Follow-up

  During his introductory address, the new Environmental Protection Agency administrator, Mike Leavitt, told of a visit to President Bush’s Crawford ranch: “I’m from the West, and I know love of the land when I see it,” he said. Leavitt then announced plans to implement Bush’s Clear Skies Initiative, which, among other things, allows coal-fired power plants to send more mercury into the air. Under the plan, rather than cleaning up their act, polluters can trade “pollution credits” with less-polluting plants (HCN, 9/29/03: Who’s at the helm?).



“Instead of enduring season after season of devastating fires, my administration acted to remove the causes of severe wildfires,” said President Bush when he signed the Healthy Forest Restoration Act, a law that boosts logging on 20 million acres of public lands. (HCN, 12/8/03: Forest protection on the honor system). At the ceremony, Bush thanked top officials from the U.S. Departments of Agriculture and Interior, Republican lawmakers, firefighters, scientists — and Chuck Leavell, the Rolling Stones’ keyboard player, a “tree raiser,” in Bush’s words, who was attending the ceremony.



Under orders from Washington to privatize federal jobs, the Forest Service has just completed its first round of lay-offs: In August, the agency purged members of the Content Analysis Team, which analyzes public comment on the agency’s environmental analyses. In November, 20 more employees lost their jobs (HCN, 9/1/03: From Washington, D.C., comes a new spoils system). The jobs have been outsourced, despite a study that shows the agency can do the job $425,000 cheaper than private contractors.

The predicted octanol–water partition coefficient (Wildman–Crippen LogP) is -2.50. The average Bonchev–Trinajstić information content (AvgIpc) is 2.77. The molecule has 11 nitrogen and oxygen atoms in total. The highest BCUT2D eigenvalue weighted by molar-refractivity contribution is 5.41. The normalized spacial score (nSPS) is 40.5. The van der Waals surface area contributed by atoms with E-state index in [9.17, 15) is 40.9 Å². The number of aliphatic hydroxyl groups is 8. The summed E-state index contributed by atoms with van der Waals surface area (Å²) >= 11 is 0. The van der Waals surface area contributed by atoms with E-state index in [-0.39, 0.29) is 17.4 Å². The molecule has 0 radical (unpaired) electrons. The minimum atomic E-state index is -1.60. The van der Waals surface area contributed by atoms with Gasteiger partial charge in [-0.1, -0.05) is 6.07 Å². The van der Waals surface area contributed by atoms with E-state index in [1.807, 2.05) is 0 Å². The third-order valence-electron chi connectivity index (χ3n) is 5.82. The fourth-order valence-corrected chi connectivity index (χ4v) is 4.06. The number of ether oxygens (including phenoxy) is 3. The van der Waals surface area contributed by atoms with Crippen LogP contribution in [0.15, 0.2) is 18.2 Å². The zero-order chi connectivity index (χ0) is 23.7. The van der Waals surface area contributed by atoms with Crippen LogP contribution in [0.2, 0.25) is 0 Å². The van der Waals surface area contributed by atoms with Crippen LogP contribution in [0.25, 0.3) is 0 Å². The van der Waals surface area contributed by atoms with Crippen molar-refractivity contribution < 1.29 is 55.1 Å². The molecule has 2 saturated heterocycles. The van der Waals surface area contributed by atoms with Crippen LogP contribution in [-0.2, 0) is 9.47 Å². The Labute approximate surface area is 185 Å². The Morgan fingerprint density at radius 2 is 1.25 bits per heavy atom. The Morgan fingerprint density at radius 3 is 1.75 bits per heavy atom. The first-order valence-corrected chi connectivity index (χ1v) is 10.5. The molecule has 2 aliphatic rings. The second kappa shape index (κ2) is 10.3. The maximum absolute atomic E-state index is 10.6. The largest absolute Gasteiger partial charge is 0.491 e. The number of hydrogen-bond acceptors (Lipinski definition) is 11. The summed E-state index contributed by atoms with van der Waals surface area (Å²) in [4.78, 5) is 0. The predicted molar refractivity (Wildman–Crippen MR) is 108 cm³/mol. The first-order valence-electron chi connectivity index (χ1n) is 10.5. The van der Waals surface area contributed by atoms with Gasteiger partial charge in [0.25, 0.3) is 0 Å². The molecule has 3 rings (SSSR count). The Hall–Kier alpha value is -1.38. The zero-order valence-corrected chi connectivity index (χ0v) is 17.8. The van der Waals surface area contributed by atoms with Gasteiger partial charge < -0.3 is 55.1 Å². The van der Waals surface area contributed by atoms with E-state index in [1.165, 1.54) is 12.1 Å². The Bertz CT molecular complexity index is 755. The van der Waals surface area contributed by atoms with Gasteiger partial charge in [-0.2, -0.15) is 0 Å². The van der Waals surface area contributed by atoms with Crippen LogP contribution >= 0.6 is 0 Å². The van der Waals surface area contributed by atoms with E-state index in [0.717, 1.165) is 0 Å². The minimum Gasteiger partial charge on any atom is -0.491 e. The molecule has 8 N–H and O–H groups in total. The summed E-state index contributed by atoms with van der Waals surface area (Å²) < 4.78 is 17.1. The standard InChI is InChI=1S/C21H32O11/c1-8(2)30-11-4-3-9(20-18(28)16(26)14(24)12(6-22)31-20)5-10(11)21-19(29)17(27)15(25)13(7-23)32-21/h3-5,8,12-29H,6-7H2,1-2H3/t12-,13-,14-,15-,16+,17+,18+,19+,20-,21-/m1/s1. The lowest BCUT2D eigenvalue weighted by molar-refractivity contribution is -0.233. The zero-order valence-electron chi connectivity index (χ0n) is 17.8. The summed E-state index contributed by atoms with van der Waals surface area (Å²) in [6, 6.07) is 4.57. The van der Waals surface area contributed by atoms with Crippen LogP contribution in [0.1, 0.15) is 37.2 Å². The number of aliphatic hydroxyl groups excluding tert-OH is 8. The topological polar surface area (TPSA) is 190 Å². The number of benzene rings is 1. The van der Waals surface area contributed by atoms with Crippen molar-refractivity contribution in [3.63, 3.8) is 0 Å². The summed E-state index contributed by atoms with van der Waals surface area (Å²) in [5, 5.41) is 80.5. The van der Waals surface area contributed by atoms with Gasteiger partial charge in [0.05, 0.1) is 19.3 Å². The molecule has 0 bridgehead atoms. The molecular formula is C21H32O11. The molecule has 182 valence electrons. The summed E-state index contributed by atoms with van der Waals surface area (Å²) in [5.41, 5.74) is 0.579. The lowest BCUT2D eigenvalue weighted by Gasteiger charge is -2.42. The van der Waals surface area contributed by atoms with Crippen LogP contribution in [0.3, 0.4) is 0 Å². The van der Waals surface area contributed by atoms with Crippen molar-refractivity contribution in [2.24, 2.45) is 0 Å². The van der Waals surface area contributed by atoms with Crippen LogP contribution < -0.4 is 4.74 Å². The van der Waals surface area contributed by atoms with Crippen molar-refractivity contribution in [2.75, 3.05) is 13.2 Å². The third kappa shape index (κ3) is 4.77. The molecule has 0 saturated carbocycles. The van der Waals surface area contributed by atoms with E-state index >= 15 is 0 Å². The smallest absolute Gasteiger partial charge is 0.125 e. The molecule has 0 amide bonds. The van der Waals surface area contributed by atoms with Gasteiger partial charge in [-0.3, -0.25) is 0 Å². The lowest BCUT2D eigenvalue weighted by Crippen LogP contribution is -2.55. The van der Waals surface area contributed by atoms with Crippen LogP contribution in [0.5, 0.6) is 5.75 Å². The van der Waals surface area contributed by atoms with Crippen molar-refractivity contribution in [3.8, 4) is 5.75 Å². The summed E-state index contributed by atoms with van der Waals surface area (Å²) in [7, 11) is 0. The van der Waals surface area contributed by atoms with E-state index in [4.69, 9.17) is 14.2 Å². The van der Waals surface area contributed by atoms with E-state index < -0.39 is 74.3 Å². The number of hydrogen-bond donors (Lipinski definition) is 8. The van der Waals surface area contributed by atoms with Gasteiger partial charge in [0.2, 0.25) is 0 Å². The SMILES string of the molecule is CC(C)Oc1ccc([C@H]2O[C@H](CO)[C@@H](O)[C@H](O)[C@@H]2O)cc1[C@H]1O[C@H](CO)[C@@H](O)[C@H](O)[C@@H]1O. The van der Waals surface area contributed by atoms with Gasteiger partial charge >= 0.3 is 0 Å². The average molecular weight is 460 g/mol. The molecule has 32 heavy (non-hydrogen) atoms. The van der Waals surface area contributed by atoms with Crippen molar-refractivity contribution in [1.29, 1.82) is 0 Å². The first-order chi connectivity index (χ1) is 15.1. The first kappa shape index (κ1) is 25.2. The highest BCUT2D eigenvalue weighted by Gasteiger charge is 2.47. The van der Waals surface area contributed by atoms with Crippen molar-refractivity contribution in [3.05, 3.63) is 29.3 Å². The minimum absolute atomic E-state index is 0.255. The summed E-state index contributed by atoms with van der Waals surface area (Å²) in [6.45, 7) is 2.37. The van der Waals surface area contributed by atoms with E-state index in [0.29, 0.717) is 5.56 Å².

Former government officials are fuming over the White House’s environmental record — and some of them have come out swinging. A new group, Environment 2004, is hoping to make environmental issues a priority of Democratic candidates in the next election. Prominent members include Bruce Babbitt, Interior secretary under Clinton; Carol Browner, Clinton’s EPA administrator; and David Foster Hales, a high-ranking Interior Department official under Jimmy Carter.